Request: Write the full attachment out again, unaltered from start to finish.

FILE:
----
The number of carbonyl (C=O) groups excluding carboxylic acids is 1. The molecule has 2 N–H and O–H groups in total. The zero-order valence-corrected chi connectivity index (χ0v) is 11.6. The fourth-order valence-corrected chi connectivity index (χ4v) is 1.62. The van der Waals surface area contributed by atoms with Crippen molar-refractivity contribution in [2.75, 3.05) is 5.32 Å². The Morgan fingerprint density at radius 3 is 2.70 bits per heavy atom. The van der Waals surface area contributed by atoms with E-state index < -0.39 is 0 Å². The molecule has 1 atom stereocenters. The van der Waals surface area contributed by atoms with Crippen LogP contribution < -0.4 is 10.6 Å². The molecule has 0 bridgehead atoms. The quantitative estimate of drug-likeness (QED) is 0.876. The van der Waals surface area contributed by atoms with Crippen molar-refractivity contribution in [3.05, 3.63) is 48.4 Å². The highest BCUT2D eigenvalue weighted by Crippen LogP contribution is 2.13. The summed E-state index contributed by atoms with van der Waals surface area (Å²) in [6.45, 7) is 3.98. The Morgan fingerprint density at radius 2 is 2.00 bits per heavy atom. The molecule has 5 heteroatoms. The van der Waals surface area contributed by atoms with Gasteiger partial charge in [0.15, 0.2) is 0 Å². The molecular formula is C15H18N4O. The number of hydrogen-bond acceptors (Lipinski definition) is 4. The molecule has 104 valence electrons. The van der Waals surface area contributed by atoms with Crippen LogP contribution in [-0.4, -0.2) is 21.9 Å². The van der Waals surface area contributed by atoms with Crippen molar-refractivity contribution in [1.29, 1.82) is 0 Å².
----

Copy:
The number of carbonyl (C=O) groups excluding carboxylic acids is 1. The molecule has 2 N–H and O–H groups in total. The zero-order valence-corrected chi connectivity index (χ0v) is 11.6. The fourth-order valence-corrected chi connectivity index (χ4v) is 1.62. The van der Waals surface area contributed by atoms with Crippen molar-refractivity contribution in [2.75, 3.05) is 5.32 Å². The Morgan fingerprint density at radius 3 is 2.70 bits per heavy atom. The van der Waals surface area contributed by atoms with E-state index < -0.39 is 0 Å². The molecule has 1 atom stereocenters. The van der Waals surface area contributed by atoms with Crippen LogP contribution < -0.4 is 10.6 Å². The molecule has 0 bridgehead atoms. The quantitative estimate of drug-likeness (QED) is 0.876. The van der Waals surface area contributed by atoms with Crippen molar-refractivity contribution in [3.05, 3.63) is 48.4 Å². The highest BCUT2D eigenvalue weighted by Crippen LogP contribution is 2.13. The summed E-state index contributed by atoms with van der Waals surface area (Å²) in [6.45, 7) is 3.98. The Morgan fingerprint density at radius 2 is 2.00 bits per heavy atom. The molecule has 5 heteroatoms. The van der Waals surface area contributed by atoms with Gasteiger partial charge in [0.15, 0.2) is 0 Å². The molecular formula is C15H18N4O. The number of hydrogen-bond acceptors (Lipinski definition) is 4. The molecule has 104 valence electrons. The van der Waals surface area contributed by atoms with Crippen LogP contribution in [-0.4, -0.2) is 21.9 Å². The van der Waals surface area contributed by atoms with Crippen molar-refractivity contribution in [1.29, 1.82) is 0 Å².